WASHINGTON — Television ads that began airing last week feature horror stories from Canada and the United Kingdom: patients who allegedly suffered long waits for surgeries, couldn't get the drugs they needed or had to come to the United States for treatment.
"Before government rushes to overhaul health care, listen to those who already have government-run health care," says Rick Scott, founder of a group called Conservatives for Patients' Rights. "Tell Congress to listen, too."
Scott, a multimillionaire investor and controversial former hospital chief executive, has become an unlikely and prominent leader of the opposition to health care reform plans that Congress is expected to take up this year. While disorganized Republicans and major health care companies wait for Obama and Democratic leaders to reveal the details of their plan before criticizing it, Scott is using $5 million of his own money and up to $15 million more from supporters to try to build resistance to any government-run program.
The campaign is being coordinated by CRC Public Relations, the group that masterminded the "Swift boat" attacks against Democratic presidential candidate John Kerry, and is inspired by the "Harry and Louise" ads that helped torpedo health care reform during the Clinton administration.
"Everybody wants to say I'm against Obama's plan, but I'm not necessarily," Scott said last week. "The bottom line is that this is happening fast, and there is not much of a debate going on about what will happen if we go down this path." But in ads, media appearances and other venues, Scott argues that whatever effort Obama is likely to put forth, it will put the country on a slippery slope toward a bureaucratic, British-style national health service.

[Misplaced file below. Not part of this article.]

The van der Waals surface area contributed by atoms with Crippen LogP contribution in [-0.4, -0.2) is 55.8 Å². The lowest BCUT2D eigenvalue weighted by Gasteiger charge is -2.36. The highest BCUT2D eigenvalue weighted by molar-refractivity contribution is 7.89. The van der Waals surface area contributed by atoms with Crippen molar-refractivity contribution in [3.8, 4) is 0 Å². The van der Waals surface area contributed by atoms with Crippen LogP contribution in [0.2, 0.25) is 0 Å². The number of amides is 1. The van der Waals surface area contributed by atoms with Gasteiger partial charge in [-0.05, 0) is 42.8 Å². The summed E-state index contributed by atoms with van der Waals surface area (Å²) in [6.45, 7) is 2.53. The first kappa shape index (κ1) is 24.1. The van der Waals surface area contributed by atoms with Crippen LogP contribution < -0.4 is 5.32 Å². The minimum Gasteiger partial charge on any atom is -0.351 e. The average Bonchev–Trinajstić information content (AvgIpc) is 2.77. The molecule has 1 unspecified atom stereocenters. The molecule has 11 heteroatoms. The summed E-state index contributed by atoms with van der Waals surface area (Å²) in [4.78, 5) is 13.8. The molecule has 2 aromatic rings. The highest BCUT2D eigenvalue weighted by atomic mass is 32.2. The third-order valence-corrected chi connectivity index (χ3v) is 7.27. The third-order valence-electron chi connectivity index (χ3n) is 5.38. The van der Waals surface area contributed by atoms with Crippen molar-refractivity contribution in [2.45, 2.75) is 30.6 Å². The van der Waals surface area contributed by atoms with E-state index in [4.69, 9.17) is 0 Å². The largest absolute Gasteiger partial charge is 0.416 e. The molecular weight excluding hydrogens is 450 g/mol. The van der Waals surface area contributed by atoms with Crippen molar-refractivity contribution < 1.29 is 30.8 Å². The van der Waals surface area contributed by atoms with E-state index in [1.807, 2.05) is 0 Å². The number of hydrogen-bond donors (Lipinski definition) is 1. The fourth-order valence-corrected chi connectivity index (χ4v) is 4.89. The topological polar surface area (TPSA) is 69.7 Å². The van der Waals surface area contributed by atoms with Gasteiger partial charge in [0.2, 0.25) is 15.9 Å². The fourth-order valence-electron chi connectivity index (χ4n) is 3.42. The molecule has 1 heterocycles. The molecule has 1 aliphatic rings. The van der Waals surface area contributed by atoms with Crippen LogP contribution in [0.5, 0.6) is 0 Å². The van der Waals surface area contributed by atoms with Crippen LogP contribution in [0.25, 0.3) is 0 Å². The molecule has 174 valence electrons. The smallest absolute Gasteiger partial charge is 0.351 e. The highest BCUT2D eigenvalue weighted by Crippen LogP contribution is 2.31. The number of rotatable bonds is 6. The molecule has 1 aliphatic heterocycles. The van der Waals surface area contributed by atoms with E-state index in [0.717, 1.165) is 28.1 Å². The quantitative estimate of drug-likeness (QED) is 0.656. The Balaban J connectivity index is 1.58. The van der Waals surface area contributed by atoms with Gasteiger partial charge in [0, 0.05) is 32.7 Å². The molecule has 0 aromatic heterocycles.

The effort has alarmed many Democrats and liberal health care groups, who are pushing back with attacks highlighting Scott's ouster as head of the Columbia/HCA health care company amid a massive fraud investigation in the 1990s. The company pleaded guilty to charges that it overbilled state and federal health plans, paying a record $1.7 billion in fines.
In an ad broadcast in the Washington area and in Scott's hometown of Naples last week, a group called Health Care Action Now says of Scott: "He and his insurance company friends make millions from the broken system we have now."
The group's national campaign manager, Richard Kirsch, said: "Those attacking reform are really looking to protect their own profits, and he's a perfect messenger for that. His history of making a fortune by destroying quality in the health care system and ripping off the government is a great example of what's really going on."
Scott, 56, seems unfazed by such criticism, saying that he was never charged with any wrongdoing. A lawyer with no formal medical training, Scott built Columbia/HCA into the largest health care company in the United States before he was pushed out by the board of directors in 1997.